Pottery industry on verge of extinction

The number of potter men in rural Andhra Pradesh is dwindling day-by-day, due to lack of patronage among the youth towards the profession. While modern lifestyles are taking its toll on the clay-products made on potter-wheel, the artisans are leaving the art form in search of alternative livelihoods.

The family of 59-year-old potter man B. Nageswara Rao belonging to Hussainpalem near Machilipatnam is a classical example on how the art is now on the verge of extinction. Mr. Rao had inherited the profession from his father Panduranga Rao and became the finest potter man of the village, where he wants to continue in the art till his last breath.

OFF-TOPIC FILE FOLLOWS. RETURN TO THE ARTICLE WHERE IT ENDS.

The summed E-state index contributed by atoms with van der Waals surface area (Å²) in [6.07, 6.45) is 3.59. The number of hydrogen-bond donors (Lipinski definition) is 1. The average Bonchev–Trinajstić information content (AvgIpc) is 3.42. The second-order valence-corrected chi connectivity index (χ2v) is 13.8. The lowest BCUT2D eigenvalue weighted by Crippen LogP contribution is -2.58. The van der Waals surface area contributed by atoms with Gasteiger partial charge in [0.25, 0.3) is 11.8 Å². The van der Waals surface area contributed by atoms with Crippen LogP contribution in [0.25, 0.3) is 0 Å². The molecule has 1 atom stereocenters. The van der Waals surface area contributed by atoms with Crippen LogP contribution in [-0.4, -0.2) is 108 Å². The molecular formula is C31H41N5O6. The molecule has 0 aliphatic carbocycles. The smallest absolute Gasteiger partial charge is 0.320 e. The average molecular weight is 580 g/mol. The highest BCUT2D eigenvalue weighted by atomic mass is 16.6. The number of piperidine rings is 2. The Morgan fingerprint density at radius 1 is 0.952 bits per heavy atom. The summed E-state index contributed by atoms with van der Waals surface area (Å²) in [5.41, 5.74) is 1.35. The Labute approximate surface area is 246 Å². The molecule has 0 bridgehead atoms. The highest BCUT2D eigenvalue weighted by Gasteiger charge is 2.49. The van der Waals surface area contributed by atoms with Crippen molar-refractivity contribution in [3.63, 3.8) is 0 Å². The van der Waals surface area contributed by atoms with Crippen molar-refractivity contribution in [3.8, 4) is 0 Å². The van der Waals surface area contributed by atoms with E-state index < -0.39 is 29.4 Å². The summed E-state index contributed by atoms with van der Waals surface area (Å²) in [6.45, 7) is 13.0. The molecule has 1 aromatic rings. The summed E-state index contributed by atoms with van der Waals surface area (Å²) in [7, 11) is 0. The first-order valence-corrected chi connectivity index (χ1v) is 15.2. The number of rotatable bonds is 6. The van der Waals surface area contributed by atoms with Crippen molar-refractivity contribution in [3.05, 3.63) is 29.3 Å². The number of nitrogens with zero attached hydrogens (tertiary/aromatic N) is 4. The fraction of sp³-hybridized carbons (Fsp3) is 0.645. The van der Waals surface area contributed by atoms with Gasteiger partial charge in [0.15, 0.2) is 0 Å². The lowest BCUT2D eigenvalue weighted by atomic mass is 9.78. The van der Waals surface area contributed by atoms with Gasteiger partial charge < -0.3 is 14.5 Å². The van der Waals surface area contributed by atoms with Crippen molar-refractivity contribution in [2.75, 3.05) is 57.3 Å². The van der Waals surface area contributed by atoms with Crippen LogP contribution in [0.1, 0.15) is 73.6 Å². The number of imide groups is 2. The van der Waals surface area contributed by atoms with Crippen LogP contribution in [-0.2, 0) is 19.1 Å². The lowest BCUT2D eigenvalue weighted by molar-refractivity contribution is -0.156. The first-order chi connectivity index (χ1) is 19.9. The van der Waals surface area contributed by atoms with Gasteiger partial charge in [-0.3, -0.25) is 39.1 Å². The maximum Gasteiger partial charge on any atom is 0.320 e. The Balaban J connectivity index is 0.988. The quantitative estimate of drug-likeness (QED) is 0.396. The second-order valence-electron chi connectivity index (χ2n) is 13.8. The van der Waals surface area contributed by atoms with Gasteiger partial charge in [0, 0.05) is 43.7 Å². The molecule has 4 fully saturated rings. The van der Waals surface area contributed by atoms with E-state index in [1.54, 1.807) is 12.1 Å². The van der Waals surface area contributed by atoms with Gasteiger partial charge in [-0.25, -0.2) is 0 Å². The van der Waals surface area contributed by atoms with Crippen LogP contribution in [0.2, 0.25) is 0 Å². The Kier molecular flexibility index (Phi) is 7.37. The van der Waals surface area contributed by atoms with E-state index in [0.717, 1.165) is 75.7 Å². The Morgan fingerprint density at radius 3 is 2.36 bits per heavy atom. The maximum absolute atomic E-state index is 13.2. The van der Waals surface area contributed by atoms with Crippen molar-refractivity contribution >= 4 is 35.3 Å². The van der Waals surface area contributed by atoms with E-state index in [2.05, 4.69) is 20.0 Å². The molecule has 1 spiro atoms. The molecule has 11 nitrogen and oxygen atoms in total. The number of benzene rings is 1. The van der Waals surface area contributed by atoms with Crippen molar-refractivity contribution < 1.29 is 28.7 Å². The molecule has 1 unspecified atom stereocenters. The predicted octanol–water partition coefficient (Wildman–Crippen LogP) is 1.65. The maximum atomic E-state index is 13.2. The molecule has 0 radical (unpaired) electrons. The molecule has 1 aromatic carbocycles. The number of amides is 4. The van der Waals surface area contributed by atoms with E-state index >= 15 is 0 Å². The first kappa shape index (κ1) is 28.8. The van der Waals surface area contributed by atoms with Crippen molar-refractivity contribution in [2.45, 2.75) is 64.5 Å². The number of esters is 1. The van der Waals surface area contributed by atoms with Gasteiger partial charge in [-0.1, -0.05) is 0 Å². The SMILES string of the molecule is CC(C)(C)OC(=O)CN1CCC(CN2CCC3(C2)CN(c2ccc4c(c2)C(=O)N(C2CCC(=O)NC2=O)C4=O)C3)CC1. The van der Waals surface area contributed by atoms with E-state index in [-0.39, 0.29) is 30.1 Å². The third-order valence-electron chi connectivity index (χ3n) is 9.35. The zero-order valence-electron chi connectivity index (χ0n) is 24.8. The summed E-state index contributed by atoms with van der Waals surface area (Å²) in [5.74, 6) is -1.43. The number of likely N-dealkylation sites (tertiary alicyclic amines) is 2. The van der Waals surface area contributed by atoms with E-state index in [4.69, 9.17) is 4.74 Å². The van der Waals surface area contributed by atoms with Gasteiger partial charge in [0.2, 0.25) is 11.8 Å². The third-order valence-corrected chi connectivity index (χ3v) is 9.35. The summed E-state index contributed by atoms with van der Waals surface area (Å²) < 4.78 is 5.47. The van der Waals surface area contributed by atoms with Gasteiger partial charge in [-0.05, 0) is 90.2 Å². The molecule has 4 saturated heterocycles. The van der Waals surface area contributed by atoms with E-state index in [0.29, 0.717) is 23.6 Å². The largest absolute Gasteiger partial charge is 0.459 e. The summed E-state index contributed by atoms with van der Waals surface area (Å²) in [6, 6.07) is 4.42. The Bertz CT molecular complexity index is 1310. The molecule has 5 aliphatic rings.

“None of our three children is interested in the profession citing poor financial returns. They did not even try to learn it,” Mr. Nageswara Rao told The Hindu. In the tiny village of Hussainpalem, where dozens of families have shifted from the pottery to other odd jobs including agriculture works, Mr Nageswara Rao is the last man in the profession. “I can not see my village without a potter man. Giving a shape to my ideals to the clay on the potter-wheel continues to become a way of my life and hence I have no regrets,” he added.

Mr. Rao’s family says that learning the pottery demands very intelligence and a great command over speed of a moving object – potter wheel. “It’s an education that the youths can not easily understand. They should at least require a year to learn making very simple products such as earthen plates,” said Mr. Panduranga Rao.

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Printable version | Nov 26, 2020 4:25:10 PM |

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